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Rereading Aristotle's Rhetoric

Rereading Aristotle's Rhetoric

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Edited by Alan G. Gross and Arthur E. Walzer

$35.00

E-book (Other formats: Paperback)
978-0-8093-8723-6
5.875 x 9
04/05/2000

 

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About the Book

In this collection edited by Alan G. Gross and Arthur E. Walzer, scholars in communication, rhetoric and composition, and philosophy seek to “ reread” Aristotle’ s Rhetoric from a purely rhetorical perspective. So important do these contributors find the Rhetoric, in fact, that a core tenet in this book is that “ all subsequent rhetorical theory is but a series of responses to issues raised by the central work.”

The essays reflect on questions basic to rhetoric as a humanistic discipline. Some explore the ways in which the Rhetoric explicates the nature of the art of rhetoric, noting that on this issue, the tensions within the Rhetoric often provide a direct passageway into our own conflicts.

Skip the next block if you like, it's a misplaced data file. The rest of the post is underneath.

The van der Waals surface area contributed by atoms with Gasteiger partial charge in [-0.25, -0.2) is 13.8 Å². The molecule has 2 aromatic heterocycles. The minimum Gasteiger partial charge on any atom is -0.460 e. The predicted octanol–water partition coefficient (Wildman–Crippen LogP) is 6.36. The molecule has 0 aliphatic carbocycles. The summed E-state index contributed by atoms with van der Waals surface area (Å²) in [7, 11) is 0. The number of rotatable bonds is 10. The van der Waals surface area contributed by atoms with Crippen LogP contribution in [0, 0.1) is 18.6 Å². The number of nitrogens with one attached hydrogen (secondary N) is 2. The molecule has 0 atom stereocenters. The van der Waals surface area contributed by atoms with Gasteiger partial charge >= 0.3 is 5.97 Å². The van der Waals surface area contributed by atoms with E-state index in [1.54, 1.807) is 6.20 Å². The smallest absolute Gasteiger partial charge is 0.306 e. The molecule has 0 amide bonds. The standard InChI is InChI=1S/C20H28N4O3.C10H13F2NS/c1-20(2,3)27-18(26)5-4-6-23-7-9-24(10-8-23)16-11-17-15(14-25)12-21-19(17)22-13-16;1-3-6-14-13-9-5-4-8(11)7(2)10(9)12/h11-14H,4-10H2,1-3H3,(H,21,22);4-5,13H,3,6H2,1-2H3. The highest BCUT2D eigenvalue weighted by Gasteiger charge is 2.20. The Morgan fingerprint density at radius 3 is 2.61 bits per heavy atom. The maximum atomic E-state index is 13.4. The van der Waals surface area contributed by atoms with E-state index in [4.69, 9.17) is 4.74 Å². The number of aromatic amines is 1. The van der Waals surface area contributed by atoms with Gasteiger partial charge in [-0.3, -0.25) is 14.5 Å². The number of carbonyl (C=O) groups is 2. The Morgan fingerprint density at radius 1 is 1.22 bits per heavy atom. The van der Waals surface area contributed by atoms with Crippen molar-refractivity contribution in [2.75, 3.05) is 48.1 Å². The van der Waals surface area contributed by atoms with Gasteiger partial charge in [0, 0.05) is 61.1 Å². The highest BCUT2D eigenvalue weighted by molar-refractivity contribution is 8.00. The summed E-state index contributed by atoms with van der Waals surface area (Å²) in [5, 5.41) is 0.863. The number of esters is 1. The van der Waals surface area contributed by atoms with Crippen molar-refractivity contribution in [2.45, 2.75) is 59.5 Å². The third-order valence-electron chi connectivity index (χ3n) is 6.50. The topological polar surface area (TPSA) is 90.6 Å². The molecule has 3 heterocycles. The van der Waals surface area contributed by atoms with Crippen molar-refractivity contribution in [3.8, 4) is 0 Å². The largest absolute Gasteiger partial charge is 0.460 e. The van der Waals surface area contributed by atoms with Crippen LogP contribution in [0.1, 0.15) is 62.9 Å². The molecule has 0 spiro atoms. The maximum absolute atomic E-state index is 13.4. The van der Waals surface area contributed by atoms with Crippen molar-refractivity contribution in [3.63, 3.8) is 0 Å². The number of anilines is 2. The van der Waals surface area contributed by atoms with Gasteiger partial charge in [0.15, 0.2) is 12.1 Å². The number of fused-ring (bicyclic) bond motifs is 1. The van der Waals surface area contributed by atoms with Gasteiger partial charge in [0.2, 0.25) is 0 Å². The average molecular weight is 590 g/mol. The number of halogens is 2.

Authors/Editors

Alan G. Gross is a professor of rhetoric at the University of Minnesota– Twin Cities. He is the author of The Rhetoric of Science and Starring the Text: The Place of Rhetoric in Science Studies.  He is co-editor of Rhetorical Hermeneutics: Invention and Interpretation in the Age of Science and The Scientific Literature: A Guided Tour.

 

Arthur E. Walzer is a professor in writing studies at the University of Minnesota.  He is the author of George Campbell: Rhetoric in the Age of Enlightenment and co-editor of The Viability of the Rhetorical Tradition.     

Reviews

“ [These essays are] notable for their command of the relevant issues, problems, and possibilities attending Aristotelian scholarship. [Their] chief strength rests in the multiple perspectives and voices brought to bear on a single text; and it is clear not only that the text can assume such weight, but that these rereadings in turn help enrich and complicate our understanding of the Rhetoric. . . . [T]he book makes a solid claim to staking out new territory for the study of Aristotle.” — Stephen Browne, author of Edmund Burke and the Discourse of Virtue